Healing, curing, and caring

Are healing and curing synonymous terms? What is the relationship between healing and curing? I considered these questions from a different perspective after attending the symposium "Spirituality and Healing in Medicine" Conference sponsored by Harvard Medical School and The Mind/Body Institute, Deaconess Hospital, December 3–5, 1995, under the direction of Herbert Benson, M.D. See reports in the Sentinel, January 15, 1996, and in The Christian Science Journal, February 1996. last December in Boston.

At this conference, it was encouraging to see the serious search for spiritual answers by so many people professionally engaged in caring for the sick and alleviating suffering. One issue that was brought up on several occasions was put forward not only by medical professionals but also by members of the clergy. It was suggested that while prayer and spiritual means can clearly be shown to bring significant healing to a patient, they may not always bring a cure. In other words, from this vantage point, spiritual healing is believed to be a force that does make an important difference in a person's life—the individual may consequently feel closer to God, more at peace, more forgiving, or gain a sense of deeper meaning and purpose to existence. Even so, such an approach to healing, some felt, shouldn't be expected to prove itself as a consistently reliable method for actually curing disease, or restoring broken bodies, or eliminating physical pain.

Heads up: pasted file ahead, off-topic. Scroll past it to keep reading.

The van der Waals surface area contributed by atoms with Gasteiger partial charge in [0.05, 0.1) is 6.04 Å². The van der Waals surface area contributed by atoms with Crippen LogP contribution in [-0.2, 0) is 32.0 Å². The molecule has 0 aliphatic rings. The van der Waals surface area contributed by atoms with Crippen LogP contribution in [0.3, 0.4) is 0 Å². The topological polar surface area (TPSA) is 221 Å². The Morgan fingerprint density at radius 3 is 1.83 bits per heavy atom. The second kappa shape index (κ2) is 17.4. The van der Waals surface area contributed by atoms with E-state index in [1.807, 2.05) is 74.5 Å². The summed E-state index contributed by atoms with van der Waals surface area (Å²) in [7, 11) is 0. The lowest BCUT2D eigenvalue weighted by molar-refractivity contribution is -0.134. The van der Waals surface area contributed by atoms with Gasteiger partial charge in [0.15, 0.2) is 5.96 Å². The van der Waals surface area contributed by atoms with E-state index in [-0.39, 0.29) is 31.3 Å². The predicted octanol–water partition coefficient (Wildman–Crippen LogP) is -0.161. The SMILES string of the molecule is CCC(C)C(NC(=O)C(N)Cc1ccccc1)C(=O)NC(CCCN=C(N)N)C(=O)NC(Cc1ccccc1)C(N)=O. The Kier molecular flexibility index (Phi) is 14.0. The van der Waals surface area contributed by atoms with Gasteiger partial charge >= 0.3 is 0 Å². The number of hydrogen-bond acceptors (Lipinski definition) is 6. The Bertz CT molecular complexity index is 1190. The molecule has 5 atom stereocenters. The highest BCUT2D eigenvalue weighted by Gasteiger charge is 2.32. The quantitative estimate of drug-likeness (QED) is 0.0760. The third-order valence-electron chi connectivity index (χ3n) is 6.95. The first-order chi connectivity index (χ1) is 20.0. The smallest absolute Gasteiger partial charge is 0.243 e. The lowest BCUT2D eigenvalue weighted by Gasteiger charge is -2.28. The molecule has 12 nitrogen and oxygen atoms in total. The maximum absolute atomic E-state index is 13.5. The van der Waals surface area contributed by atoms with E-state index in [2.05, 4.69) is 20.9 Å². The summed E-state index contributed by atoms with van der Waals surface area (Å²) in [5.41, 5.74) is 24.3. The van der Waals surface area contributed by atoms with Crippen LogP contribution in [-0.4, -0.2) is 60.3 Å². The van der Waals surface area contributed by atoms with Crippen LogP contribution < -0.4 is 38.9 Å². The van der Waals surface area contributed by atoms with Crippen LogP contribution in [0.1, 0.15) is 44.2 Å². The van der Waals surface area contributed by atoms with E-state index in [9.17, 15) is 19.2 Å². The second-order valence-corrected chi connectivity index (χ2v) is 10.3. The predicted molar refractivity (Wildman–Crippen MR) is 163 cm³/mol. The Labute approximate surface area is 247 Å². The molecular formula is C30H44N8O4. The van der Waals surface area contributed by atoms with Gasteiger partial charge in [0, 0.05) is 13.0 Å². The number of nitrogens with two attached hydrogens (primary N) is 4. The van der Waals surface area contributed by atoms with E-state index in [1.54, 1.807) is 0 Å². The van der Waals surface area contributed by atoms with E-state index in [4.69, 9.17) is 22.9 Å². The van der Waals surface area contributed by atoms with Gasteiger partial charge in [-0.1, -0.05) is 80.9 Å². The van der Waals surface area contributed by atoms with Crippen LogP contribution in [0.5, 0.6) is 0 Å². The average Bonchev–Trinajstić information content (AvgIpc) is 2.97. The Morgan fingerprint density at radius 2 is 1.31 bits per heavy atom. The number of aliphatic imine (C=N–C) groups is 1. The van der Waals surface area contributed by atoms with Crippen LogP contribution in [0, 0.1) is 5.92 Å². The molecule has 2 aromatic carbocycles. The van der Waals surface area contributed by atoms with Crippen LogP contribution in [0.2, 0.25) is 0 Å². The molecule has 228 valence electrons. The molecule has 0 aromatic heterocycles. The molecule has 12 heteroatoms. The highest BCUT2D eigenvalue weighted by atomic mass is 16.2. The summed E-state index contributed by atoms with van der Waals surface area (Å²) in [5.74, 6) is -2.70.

Supply: fantasy or reality?
February 19, 1996

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